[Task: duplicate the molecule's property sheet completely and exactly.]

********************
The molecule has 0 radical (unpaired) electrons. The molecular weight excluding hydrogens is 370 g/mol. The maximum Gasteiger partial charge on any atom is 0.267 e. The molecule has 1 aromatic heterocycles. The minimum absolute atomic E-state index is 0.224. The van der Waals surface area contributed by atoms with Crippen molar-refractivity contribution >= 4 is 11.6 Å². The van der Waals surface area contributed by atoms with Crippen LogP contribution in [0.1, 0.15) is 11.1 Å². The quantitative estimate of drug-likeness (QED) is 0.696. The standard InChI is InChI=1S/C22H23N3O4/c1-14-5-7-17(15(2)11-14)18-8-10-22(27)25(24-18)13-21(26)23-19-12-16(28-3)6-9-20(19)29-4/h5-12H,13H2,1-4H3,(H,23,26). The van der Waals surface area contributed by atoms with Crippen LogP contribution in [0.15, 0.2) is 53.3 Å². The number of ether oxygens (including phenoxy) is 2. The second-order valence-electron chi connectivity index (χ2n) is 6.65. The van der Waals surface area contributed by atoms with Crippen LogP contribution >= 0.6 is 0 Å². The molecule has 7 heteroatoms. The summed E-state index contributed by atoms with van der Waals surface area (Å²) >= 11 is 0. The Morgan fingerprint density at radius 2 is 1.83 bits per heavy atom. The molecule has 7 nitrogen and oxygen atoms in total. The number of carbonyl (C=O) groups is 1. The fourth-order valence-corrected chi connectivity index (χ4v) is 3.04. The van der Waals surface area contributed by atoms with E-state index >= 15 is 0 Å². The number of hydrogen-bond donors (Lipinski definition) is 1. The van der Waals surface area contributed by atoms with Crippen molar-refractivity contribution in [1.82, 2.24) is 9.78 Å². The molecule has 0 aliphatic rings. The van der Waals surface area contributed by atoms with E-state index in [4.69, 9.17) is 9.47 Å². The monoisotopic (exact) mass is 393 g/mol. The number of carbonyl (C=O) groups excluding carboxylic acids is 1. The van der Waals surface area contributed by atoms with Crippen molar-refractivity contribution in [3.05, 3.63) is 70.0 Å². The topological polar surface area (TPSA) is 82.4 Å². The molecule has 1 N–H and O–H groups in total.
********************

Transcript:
The molecule has 0 radical (unpaired) electrons. The molecular weight excluding hydrogens is 370 g/mol. The maximum Gasteiger partial charge on any atom is 0.267 e. The molecule has 1 aromatic heterocycles. The minimum absolute atomic E-state index is 0.224. The van der Waals surface area contributed by atoms with Crippen molar-refractivity contribution >= 4 is 11.6 Å². The van der Waals surface area contributed by atoms with Crippen LogP contribution in [0.1, 0.15) is 11.1 Å². The quantitative estimate of drug-likeness (QED) is 0.696. The standard InChI is InChI=1S/C22H23N3O4/c1-14-5-7-17(15(2)11-14)18-8-10-22(27)25(24-18)13-21(26)23-19-12-16(28-3)6-9-20(19)29-4/h5-12H,13H2,1-4H3,(H,23,26). The van der Waals surface area contributed by atoms with Crippen LogP contribution in [0.15, 0.2) is 53.3 Å². The number of ether oxygens (including phenoxy) is 2. The second-order valence-electron chi connectivity index (χ2n) is 6.65. The van der Waals surface area contributed by atoms with Crippen LogP contribution >= 0.6 is 0 Å². The molecule has 7 heteroatoms. The summed E-state index contributed by atoms with van der Waals surface area (Å²) >= 11 is 0. The Morgan fingerprint density at radius 2 is 1.83 bits per heavy atom. The molecule has 7 nitrogen and oxygen atoms in total. The number of carbonyl (C=O) groups is 1. The fourth-order valence-corrected chi connectivity index (χ4v) is 3.04. The van der Waals surface area contributed by atoms with E-state index >= 15 is 0 Å². The number of hydrogen-bond donors (Lipinski definition) is 1. The van der Waals surface area contributed by atoms with Crippen molar-refractivity contribution in [1.82, 2.24) is 9.78 Å². The molecule has 0 aliphatic rings. The van der Waals surface area contributed by atoms with E-state index in [4.69, 9.17) is 9.47 Å². The monoisotopic (exact) mass is 393 g/mol. The number of carbonyl (C=O) groups excluding carboxylic acids is 1. The van der Waals surface area contributed by atoms with Crippen molar-refractivity contribution in [3.05, 3.63) is 70.0 Å². The topological polar surface area (TPSA) is 82.4 Å². The molecule has 1 N–H and O–H groups in total.